Woman named China’s top donor
A woman for the first time has topped a list of the 100 biggest individual donors in China, according to the China Philanthropy Research Institute at Beijing Normal University.
He Qiaonyu, founder and chairman of Beijing Orient Landscape, headed the list based on giving last year. The list was started in 2011.
She also became the first female philanthropist to donate over 1 billion yuan ($154 million), according to the report.
She has pledged to donate 76.3 million shares of her individually held stocks worth 2.93 billion yuan. She would sell the stocks first, then donate the cash. The donation would go into protecting the environment and helping promote the development of public services in China, as well as supporting some international projects.
In November He, together with Microsoft founder Bill Gates, co-founded China’s first educational institute dedicated solely to charity sector education. The Shenzhen-based institute aims to foster the development of philanthropy management professionals in China.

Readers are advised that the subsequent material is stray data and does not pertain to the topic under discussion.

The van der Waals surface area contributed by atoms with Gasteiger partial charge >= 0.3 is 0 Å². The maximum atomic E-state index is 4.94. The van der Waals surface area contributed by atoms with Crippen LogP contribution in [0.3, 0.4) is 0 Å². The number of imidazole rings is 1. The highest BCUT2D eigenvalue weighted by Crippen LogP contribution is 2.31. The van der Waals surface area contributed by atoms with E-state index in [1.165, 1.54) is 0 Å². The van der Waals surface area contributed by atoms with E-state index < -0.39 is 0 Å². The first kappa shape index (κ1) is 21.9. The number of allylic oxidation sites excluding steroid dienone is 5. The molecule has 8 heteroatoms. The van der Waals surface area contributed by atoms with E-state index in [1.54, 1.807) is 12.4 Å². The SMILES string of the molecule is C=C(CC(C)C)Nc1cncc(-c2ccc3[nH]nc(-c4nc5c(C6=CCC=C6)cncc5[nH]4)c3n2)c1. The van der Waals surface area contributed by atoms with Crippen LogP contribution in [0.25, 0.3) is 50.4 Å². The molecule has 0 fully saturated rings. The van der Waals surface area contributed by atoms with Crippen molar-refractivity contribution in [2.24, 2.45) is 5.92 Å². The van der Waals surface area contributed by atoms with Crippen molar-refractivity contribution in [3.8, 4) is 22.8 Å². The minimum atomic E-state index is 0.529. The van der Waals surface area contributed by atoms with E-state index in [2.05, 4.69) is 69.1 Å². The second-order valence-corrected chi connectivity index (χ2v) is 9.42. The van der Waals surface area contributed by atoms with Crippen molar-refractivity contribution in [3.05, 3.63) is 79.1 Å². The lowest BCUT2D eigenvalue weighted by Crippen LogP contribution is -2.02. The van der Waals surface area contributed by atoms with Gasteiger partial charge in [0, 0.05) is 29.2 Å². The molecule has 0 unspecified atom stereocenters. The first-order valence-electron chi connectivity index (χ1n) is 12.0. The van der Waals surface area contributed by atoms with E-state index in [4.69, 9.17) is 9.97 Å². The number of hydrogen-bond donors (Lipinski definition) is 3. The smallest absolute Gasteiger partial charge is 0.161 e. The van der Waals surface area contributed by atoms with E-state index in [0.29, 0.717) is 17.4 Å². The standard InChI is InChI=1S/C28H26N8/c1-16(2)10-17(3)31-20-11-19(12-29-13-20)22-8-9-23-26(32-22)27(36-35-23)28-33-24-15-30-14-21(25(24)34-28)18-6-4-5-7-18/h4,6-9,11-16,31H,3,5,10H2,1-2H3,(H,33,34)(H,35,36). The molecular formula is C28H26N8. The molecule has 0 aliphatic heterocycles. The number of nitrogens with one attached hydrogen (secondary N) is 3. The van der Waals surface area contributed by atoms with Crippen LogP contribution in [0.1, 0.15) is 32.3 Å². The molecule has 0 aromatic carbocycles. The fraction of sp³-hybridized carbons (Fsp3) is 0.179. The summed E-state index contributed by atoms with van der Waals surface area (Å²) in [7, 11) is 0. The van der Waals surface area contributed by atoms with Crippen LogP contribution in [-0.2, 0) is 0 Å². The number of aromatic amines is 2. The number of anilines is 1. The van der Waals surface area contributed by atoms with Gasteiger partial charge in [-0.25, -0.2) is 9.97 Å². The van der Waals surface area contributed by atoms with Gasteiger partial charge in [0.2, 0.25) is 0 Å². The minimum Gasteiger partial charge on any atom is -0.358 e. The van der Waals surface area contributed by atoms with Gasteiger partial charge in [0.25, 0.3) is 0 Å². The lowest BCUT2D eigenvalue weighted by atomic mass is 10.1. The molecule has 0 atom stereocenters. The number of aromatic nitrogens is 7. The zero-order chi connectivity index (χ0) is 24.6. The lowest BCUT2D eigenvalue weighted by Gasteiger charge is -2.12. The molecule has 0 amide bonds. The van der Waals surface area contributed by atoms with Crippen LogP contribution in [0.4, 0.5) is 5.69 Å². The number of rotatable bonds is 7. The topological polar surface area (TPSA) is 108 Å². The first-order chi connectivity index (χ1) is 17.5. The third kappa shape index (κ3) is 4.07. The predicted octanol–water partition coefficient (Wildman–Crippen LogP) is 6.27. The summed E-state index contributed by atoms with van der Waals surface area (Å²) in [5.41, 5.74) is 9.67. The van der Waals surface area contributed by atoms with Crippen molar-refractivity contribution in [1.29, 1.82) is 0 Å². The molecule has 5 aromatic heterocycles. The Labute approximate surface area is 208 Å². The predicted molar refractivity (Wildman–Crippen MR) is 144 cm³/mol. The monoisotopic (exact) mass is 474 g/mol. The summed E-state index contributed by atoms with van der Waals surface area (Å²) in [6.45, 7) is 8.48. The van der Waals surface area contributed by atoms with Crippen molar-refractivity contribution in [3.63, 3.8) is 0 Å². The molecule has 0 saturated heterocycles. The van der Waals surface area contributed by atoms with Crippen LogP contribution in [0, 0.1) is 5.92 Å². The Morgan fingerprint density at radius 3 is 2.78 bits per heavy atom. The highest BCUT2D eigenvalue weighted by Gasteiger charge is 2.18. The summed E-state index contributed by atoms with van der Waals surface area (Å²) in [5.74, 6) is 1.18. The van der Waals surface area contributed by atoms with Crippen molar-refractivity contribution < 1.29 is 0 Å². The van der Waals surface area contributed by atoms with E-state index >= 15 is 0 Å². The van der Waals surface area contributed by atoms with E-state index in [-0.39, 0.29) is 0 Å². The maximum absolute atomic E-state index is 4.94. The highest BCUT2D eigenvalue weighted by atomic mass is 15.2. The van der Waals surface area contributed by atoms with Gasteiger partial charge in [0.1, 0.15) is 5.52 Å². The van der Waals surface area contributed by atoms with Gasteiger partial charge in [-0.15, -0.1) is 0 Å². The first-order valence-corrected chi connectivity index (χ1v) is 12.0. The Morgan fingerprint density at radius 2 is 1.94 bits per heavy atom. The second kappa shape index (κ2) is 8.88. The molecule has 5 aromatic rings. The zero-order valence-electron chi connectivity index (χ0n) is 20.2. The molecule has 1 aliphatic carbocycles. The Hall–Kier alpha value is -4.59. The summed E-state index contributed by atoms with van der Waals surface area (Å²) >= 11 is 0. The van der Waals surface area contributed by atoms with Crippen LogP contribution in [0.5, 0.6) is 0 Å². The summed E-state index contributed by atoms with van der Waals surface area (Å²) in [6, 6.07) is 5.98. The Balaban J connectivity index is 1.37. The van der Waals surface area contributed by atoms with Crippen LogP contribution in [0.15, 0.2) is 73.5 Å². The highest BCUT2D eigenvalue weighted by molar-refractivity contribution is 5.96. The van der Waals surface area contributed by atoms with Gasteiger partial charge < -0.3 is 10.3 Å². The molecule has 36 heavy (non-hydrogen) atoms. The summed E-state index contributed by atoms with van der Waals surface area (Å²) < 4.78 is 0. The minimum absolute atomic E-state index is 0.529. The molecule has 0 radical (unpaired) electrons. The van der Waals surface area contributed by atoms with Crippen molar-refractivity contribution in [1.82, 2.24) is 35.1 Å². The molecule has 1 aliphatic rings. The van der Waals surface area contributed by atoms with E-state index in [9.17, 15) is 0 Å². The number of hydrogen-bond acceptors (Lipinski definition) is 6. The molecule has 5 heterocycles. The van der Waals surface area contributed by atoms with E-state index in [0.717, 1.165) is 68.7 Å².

The second-largest donor on the list was Chen Yidan, founder of Tencent Holdings Ltd, the giant online news and services portal. He contributed 2 billion yuan to set up Wuhan College in Hubei province.
The third was Li Hejun, chairman of Hanergy Holdings, who donated 1 billion yuan for desertification control projects.
Wang Jianlin, president of Dalian Wanda Group, was ranked No 5 on the list, after he donated 360 million yuan for public welfare undertakings in China. Jack Ma, founder of e-commerce giant Alibaba Group Holding Ltd, donated 235 million yuan to his alma m a t e r , Hangzhou Normal University.
The top 100 donations came in at a total of 12.8 billion yuan. Nearly half went to higher education, since many donators endowed their alma maters. Environmental protection also was a big winner at 1.1 billion yuan.
Wang Zhenyao, professor of public welfare research and dean of the China Philanthropy Research Institute, said: “Last year was a turning point for philanthropy in China. Despite a slowing Chinese economy, donations were higher, and we can see that charity has begun to be deeply rooted in Chinese people.”